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Where to find redwoods in San Francisco

Heroes Grove in Golden Gate Park contains a pocket of redwoods honoring veterans and others. | Peter-Astrid Kane for The Standard

Slow-growing and colossal, redwood trees are among the most extraordinary species native to California. They grow naturally in a narrow coastal band from southern Monterey County to the extreme southwestern corner of Oregon, reaching more than 350 feet up and with trunks up to 30 feet across. 

Just as the state’s sea otters were hunted to near-extinction more than a century ago, nearly all the world’s tallest trees were chopped down—felled and harvested for their remarkably light, durable and attractively colored wood. Fog-loving groves still exist, many of them second-growth, in pockets from Big Sur to the canyons east of the Oakland Hills to Armstrong Woods north of Guerneville, along with the more famous Muir Woods and Redwood National Park. But you can find plenty around San Francisco, too, if you know where to look.

Golden Gate Park

San Francisco’s premier park has several stands of redwoods, many of them in designated places of remembrance. Since 1996, the National AIDS Memorial has been a place of solace, its canopy of trees generating deep shade and a sense of peace. Less well-marked is the recently rededicated Heroes Grove, a thicket near the Rose Garden across JFK Drive from the de Young Museum, while the more recreation- and picnic-friendly Hoover Redwood Grove can be found west of 19th Avenue at the park’s southern edge.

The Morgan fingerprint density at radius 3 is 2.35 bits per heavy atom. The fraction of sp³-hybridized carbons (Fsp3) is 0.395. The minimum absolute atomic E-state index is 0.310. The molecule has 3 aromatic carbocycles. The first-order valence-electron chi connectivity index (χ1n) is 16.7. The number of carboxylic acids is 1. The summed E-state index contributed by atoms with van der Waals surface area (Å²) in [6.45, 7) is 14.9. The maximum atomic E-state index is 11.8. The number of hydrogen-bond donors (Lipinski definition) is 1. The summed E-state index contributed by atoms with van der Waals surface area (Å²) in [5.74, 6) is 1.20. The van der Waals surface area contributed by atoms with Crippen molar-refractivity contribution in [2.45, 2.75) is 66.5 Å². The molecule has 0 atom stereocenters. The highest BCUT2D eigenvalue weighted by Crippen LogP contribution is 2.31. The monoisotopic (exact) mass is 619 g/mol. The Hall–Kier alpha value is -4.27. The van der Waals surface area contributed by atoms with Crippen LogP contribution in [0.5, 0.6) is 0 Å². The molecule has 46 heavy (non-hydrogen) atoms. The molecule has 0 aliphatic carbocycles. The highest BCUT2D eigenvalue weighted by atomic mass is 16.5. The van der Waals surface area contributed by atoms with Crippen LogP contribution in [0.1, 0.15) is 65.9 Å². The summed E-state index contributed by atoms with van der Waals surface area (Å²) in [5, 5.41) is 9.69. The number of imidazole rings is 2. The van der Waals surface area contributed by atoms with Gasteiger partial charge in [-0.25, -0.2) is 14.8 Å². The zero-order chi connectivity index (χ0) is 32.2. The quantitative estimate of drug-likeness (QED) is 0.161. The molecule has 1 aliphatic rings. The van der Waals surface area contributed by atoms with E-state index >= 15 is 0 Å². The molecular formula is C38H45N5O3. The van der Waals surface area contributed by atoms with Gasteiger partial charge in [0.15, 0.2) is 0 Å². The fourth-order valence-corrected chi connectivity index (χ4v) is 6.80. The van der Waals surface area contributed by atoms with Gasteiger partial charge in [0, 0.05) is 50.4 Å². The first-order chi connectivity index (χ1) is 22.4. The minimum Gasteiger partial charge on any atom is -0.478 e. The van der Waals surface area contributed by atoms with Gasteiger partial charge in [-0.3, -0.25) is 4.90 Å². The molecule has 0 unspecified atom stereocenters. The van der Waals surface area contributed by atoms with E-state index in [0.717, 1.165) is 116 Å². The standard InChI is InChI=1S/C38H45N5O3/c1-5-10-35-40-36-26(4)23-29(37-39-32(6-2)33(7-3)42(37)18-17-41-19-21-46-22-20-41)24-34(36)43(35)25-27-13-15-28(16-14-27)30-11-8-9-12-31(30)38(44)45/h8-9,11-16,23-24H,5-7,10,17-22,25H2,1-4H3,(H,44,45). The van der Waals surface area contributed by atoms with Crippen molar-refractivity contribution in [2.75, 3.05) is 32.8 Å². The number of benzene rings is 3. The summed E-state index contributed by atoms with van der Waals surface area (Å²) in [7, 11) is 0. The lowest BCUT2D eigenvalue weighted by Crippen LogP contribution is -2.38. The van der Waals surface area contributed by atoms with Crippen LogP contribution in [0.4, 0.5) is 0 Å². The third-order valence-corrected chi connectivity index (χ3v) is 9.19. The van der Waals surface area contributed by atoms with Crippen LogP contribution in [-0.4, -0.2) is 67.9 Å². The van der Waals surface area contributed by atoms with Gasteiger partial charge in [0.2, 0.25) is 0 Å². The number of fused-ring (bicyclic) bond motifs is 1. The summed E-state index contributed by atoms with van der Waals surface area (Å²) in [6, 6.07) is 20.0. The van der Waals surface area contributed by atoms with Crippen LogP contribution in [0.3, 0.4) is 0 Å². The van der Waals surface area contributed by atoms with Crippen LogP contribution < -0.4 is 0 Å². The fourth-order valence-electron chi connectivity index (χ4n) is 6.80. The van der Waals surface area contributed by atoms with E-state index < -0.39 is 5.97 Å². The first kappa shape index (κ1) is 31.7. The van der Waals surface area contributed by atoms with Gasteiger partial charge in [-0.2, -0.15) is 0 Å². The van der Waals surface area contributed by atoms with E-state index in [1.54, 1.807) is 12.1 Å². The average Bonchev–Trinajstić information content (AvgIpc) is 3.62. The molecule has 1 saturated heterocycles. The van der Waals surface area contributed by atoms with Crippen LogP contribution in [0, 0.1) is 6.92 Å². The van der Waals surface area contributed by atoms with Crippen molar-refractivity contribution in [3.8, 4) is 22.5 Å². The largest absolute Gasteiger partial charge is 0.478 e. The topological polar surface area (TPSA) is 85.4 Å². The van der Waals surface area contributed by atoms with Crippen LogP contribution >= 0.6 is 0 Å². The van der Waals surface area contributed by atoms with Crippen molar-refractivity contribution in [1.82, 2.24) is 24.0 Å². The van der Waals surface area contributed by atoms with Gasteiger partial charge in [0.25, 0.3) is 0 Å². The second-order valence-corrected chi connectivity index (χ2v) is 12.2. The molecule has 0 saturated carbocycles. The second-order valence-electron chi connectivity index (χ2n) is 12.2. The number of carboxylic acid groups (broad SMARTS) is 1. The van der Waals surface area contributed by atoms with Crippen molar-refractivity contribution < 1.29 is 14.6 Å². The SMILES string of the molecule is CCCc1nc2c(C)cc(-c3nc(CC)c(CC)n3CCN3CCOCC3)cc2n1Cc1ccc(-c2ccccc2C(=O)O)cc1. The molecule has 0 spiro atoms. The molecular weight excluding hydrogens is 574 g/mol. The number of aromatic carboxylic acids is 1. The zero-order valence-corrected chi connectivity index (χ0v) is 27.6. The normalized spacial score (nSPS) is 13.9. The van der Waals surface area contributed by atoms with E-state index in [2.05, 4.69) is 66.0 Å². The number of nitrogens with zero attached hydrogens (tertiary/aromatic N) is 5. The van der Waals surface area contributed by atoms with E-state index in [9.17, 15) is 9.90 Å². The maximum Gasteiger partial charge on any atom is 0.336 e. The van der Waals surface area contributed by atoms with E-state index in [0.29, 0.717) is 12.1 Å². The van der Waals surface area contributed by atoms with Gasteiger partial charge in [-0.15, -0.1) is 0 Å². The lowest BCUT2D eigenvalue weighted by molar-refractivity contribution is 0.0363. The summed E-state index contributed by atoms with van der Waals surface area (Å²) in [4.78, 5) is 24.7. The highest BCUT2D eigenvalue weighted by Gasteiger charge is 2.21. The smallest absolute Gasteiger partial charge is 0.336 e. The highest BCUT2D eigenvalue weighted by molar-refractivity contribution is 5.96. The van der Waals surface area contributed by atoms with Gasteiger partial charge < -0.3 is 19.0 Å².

Transamerica Pyramid

Although San Francisco’s best-known skyscraper is currently undergoing renovation, the half-acre park behind it contains 80 mature redwoods relocated from the Santa Cruz Mountains in the late 1960s. The beautifully landscaped retreat from the Financial District is a great place to eat lunch. Amazingly, where these trees stand was once the city’s shoreline.

Embarcadero/Levi’s Plaza

The 900,000-square-foot campus anchored by Levi Strauss is a neighborhood to itself, wedged between Telegraph Hill and the bay. Among the cypresses and low-slung buildings, there are plenty of redwoods.

Although closed for renovation, Esprit Park in the Dogpatch contains a number of redwood trees. | Peter-Astrid Kane for The Standard

Esprit Park

Like the Transamerica Pyramid, this Dogpatch green space is also closed off for renovation, but when it reopens as the oasis of a rapidly growing neighborhood, its majestic redwoods will welcome thousands of new residents.

Stern Grove Clubhouse

Better known as the Trocadero Clubhouse, this 19th century roadhouse and gambling parlor is now one of the most beautiful buildings in Stern Grove. Although the yellow and orange nasturtiums greet visitors to the Stern Grove Festival’s free concerts, the driveway is also lined with redwoods. 

Beideman and O’Farrell Mini Park

SF’s most famous parks draw visitors the world over, but sometimes even small neighborhood green spaces have worthwhile attractions. The Western Addition’s Beideman and O’Farrell Mini Park may be tiny, but it’s got well-manicured landscaping and a few towering specimens of California's most beautiful tree.